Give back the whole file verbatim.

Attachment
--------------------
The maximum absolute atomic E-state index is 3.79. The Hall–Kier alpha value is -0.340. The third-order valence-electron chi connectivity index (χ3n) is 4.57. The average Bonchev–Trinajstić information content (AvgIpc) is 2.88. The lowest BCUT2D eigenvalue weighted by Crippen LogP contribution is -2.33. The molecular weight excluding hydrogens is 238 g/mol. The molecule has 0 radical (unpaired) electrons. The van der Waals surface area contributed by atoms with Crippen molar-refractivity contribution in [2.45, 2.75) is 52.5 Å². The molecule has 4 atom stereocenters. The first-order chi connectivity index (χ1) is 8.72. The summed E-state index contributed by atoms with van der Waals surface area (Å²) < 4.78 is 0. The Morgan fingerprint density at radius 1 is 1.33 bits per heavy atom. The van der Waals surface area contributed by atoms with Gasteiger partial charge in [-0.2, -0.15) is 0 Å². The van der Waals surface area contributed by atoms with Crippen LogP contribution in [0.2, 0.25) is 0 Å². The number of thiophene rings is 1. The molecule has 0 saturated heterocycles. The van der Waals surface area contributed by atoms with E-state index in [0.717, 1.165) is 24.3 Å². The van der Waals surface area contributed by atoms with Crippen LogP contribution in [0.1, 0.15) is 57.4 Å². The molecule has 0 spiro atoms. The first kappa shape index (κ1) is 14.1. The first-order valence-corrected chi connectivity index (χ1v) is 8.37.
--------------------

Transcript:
The maximum absolute atomic E-state index is 3.79. The Hall–Kier alpha value is -0.340. The third-order valence-electron chi connectivity index (χ3n) is 4.57. The average Bonchev–Trinajstić information content (AvgIpc) is 2.88. The lowest BCUT2D eigenvalue weighted by Crippen LogP contribution is -2.33. The molecular weight excluding hydrogens is 238 g/mol. The molecule has 0 radical (unpaired) electrons. The van der Waals surface area contributed by atoms with Crippen molar-refractivity contribution in [2.45, 2.75) is 52.5 Å². The molecule has 4 atom stereocenters. The first-order chi connectivity index (χ1) is 8.72. The summed E-state index contributed by atoms with van der Waals surface area (Å²) < 4.78 is 0. The Morgan fingerprint density at radius 1 is 1.33 bits per heavy atom. The van der Waals surface area contributed by atoms with Gasteiger partial charge in [-0.2, -0.15) is 0 Å². The van der Waals surface area contributed by atoms with Crippen LogP contribution in [0.2, 0.25) is 0 Å². The number of thiophene rings is 1. The molecule has 0 saturated heterocycles. The van der Waals surface area contributed by atoms with E-state index in [0.717, 1.165) is 24.3 Å². The van der Waals surface area contributed by atoms with Crippen LogP contribution in [0.1, 0.15) is 57.4 Å². The molecule has 0 spiro atoms. The first kappa shape index (κ1) is 14.1. The first-order valence-corrected chi connectivity index (χ1v) is 8.37.